What, too, of the various research and development agencies currently benefitting from EU-wide expertise – patients from Ireland being treated in hospitals in England and benefitting from EU research programmes, babies with serious heart conditions from Northern Ireland being treated in Dublin where the best paediatric cardiac services on the island of Ireland are to be found? What of the European Medicines Agency, the Patents Agency, the Intellectual Property arrangements and all the other joint mechanisms which exist for the development and protection of business. What of all the other regulatory processes, such as competition law, currently managed on an EU wide basis in order to secure some equality for business? What too of the arrangements for European policing and security cooperation, vital for our safety and stability in this world of growing organised crime and terrorism?

It is essential that these matters are dealt with in the interests of all parties, but, with negotiations being conducted in the public eye – with no space for nuance and development and testing of ideas – this is not happening. Agreement seems impossible.

Time is short. The UK is due to leave the EU in March next year, just nine months away. Europe is in chaos about how this will work, yet it is in the interest of the whole of Europe to work out pragmatic solutions to multitudinous problems. All our economies are interdependent. If the UK leaves without a deal it will not just be the UK which will struggle. The 27 remaining states will also be affected.

And at this critical time, one part of the island of Ireland, Northern Ireland, has been without a government for 18 months. There is no devolved government with which any part of the EU, or the rest of the UK, can engage or negotiate with. There is no Northern Ireland politician to represent us at inter-governmental meetings.  Our civil servants cannot make the decisions necessary to facilitate ordinary everyday activities. Money granted by Westminster cannot be spent because there is no government to spend it, beyond the budgets approved by Westminster.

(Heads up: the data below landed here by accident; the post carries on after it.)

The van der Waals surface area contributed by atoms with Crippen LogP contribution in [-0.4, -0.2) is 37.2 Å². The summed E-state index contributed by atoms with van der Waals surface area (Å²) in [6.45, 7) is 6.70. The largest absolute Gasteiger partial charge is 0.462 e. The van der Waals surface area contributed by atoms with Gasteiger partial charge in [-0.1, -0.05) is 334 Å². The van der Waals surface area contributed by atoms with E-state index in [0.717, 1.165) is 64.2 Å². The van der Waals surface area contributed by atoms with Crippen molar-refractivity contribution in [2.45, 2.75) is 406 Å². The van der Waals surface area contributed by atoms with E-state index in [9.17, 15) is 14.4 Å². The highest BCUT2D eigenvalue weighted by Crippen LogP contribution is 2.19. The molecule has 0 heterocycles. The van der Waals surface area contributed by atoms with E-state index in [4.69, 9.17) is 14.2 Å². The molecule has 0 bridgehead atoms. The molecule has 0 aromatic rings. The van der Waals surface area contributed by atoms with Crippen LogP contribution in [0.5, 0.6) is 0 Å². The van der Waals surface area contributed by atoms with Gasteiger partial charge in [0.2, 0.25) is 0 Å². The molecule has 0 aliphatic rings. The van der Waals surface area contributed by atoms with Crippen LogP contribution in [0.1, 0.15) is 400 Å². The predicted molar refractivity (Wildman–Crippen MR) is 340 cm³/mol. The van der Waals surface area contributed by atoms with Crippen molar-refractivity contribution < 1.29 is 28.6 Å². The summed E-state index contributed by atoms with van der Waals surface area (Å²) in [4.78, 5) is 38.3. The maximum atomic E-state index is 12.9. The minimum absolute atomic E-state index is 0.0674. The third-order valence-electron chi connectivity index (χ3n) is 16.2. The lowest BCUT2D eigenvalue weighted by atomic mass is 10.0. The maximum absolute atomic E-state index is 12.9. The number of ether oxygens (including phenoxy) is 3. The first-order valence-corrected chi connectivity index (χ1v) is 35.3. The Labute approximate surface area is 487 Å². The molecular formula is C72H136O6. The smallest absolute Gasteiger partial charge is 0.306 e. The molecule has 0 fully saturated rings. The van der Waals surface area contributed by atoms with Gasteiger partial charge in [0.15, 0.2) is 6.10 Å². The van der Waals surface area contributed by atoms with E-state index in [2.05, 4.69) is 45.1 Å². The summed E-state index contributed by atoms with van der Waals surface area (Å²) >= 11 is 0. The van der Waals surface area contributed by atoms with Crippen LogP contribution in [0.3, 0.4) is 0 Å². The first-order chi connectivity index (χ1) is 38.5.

Huge sums of monies were promised for the DUP’s Supply and Confidence Agreement with the Conservative Government. The DUP has supported the Conservative Government thus far. What has happened to all that money?

Does it really suit the two political parties with the biggest votes, the DUP and Sinn Fein to stay out of government, leaving the people in a wilderness, despite the alarms and concerns articulated by the business, the public services and the community as a whole?

Why is this happening? Who is benefitting? Certainly not the people of Northern Ireland and not the people of Ireland whose economy is affected by the situation in the North.

One is reminded of the words of the poet WB Yeats:


Things fall apart; the centre cannot hold;

Mere anarchy is loosed upon the world,

The blood-dimmed tide is loosed, and everywhere

The ceremony of innocence is drowned;

The best lack all conviction, while the worst

Are full of passionate intensity.


Maybe it is not as bad as that, but as we look forward to the coming visit of Pope Francis and the World Meeting of Families, surely our prayers must be for ongoing peace and economic stability, safety and security.

Without these, the family cannot thrive.